Developed by the Society for Philosophical Inquiry, Socrates Cafés take place at coffee houses, libraries, hospices, senior centers, prisons, bookstores, homeless shelters, schools and more. The Socrates Café® method of dialogue (based on Socrates' ways of facilitating learning through continuous questioning) is spontaneous yet rigorous, and inspires participants to articulate and discover their unique philosophical perspectives and worldview. The Cafés encourage participants to become more autonomous thinkers and more engaged and empathetic citizens.
The New Trivium is a school dedicated to the application of classical philosophical disciplines to the modern practice of management and organisation. The word "school" derives from the ancient Greek scholè meaning "free space" and used to denote a haven from the cares and obligations of everyday life. The scholè could be located anywhere but was usually found in the marketplace or in the gymnasium and was dedicated to enquiry into the foundations of thought and action. Based in The Netherlands, The New Trivium organizes and leads Socratic Dialogues, and offers training in the Socratic Method. They also run programs in Personal Persuasiveness, Making Words Work, and Developing Personal Mastery.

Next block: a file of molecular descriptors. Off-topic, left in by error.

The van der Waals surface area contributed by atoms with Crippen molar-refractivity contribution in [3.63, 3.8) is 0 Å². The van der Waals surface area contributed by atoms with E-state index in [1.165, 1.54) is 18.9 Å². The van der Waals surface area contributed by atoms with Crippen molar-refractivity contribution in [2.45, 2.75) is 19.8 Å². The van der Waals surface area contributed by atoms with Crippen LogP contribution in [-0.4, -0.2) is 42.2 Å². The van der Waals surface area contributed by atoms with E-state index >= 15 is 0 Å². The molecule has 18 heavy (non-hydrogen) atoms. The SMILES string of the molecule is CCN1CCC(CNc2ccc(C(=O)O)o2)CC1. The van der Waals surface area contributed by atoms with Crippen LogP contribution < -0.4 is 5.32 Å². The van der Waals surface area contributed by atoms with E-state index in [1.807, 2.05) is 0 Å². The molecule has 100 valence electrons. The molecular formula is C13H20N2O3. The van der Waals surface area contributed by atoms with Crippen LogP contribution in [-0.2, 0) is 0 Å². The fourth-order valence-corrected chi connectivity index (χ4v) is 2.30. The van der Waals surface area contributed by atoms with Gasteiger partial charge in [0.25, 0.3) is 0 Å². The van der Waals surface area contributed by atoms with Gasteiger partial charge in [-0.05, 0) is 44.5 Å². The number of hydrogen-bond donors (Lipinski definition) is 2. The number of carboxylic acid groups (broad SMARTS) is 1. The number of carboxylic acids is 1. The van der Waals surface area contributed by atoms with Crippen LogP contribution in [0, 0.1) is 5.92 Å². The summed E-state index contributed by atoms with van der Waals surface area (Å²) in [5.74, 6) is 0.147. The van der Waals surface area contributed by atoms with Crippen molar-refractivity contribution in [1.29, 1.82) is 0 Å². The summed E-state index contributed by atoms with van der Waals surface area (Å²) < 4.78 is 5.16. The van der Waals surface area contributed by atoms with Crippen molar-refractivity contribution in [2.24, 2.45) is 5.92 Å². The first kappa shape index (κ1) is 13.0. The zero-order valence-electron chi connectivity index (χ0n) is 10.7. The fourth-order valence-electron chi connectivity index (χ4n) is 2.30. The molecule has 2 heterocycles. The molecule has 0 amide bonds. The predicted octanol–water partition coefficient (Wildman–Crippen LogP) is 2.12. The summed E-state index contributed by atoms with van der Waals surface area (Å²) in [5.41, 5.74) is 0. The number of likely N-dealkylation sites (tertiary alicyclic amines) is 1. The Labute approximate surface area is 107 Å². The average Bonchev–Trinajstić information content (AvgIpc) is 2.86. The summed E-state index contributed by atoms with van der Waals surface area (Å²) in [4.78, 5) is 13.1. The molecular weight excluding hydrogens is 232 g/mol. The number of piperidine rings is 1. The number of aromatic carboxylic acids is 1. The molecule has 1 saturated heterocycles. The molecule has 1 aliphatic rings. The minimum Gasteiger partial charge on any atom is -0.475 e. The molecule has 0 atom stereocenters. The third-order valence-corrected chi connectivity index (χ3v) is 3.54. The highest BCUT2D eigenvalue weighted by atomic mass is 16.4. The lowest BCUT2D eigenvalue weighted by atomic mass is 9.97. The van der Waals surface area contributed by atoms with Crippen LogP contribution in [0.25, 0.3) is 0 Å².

Anne Hope and Sally Timmel. Mambo Press, Zimbabwe, 1991.
This 3-volume handbook is based on Paolo Freire's work with popular education in the Third World. Part 1 covers theory (147 pages), part 2 addresses the skills necessary for participatory education (131 pages), and part 3 includes tools of analysis and vision, building a movement, management, and planning workshops (182 pages).
Nan Kari and Nan Skelton, Editors. Kettering Foundation Press, 2007.
The Jane Addams School for Democracy is no ordinary school. Its diverse staff and students include refugee and immigrant adults and children; faculty and students from nine Twin Cities colleges and universities; and community residents. And 10 years after the school opened, more than 1,500 of its participants have become U.S. citizens. Voices of Hope is an engaging account of the Jane Addams School as told through the voices of the school's participants. The 144-page book features 22 essays by 12 writers, including nonnative English speakers, and more than 75 photos.